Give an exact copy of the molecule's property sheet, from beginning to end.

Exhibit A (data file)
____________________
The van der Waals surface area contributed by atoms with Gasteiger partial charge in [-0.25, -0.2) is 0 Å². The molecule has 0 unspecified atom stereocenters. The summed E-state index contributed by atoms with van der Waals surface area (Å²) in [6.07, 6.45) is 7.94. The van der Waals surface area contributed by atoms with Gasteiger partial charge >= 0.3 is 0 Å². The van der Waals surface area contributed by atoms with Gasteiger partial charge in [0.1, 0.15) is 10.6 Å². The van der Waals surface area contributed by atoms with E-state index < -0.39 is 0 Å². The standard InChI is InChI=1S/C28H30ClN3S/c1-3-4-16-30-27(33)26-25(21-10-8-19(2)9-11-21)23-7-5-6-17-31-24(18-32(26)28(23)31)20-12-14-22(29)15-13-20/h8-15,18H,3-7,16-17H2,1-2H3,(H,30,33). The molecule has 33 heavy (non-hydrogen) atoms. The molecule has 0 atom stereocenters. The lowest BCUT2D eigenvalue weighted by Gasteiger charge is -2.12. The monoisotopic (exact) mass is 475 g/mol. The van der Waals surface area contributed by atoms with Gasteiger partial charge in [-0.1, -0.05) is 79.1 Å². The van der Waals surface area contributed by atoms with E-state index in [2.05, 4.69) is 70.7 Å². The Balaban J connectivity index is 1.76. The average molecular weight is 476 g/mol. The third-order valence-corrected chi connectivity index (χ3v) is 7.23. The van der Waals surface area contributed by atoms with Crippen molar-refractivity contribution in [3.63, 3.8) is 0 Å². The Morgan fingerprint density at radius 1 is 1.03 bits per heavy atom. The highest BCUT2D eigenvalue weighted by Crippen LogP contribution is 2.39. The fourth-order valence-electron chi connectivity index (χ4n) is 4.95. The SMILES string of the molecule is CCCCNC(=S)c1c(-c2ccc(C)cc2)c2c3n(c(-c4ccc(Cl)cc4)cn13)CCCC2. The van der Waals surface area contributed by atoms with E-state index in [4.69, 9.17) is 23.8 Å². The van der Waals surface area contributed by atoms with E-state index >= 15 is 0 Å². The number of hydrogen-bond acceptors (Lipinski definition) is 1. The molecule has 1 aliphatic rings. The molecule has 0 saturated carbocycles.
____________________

The van der Waals surface area contributed by atoms with Gasteiger partial charge in [-0.25, -0.2) is 0 Å². The molecule has 0 unspecified atom stereocenters. The summed E-state index contributed by atoms with van der Waals surface area (Å²) in [6.07, 6.45) is 7.94. The van der Waals surface area contributed by atoms with Gasteiger partial charge >= 0.3 is 0 Å². The van der Waals surface area contributed by atoms with Gasteiger partial charge in [0.1, 0.15) is 10.6 Å². The van der Waals surface area contributed by atoms with E-state index < -0.39 is 0 Å². The standard InChI is InChI=1S/C28H30ClN3S/c1-3-4-16-30-27(33)26-25(21-10-8-19(2)9-11-21)23-7-5-6-17-31-24(18-32(26)28(23)31)20-12-14-22(29)15-13-20/h8-15,18H,3-7,16-17H2,1-2H3,(H,30,33). The molecule has 33 heavy (non-hydrogen) atoms. The molecule has 0 atom stereocenters. The lowest BCUT2D eigenvalue weighted by Gasteiger charge is -2.12. The monoisotopic (exact) mass is 475 g/mol. The van der Waals surface area contributed by atoms with Gasteiger partial charge in [-0.1, -0.05) is 79.1 Å². The van der Waals surface area contributed by atoms with E-state index in [2.05, 4.69) is 70.7 Å². The Balaban J connectivity index is 1.76. The average molecular weight is 476 g/mol. The third-order valence-corrected chi connectivity index (χ3v) is 7.23. The van der Waals surface area contributed by atoms with Crippen molar-refractivity contribution in [3.63, 3.8) is 0 Å². The Morgan fingerprint density at radius 1 is 1.03 bits per heavy atom. The highest BCUT2D eigenvalue weighted by Crippen LogP contribution is 2.39. The fourth-order valence-electron chi connectivity index (χ4n) is 4.95. The SMILES string of the molecule is CCCCNC(=S)c1c(-c2ccc(C)cc2)c2c3n(c(-c4ccc(Cl)cc4)cn13)CCCC2. The van der Waals surface area contributed by atoms with E-state index in [4.69, 9.17) is 23.8 Å². The van der Waals surface area contributed by atoms with E-state index >= 15 is 0 Å². The number of hydrogen-bond acceptors (Lipinski definition) is 1. The molecule has 1 aliphatic rings. The molecule has 0 saturated carbocycles.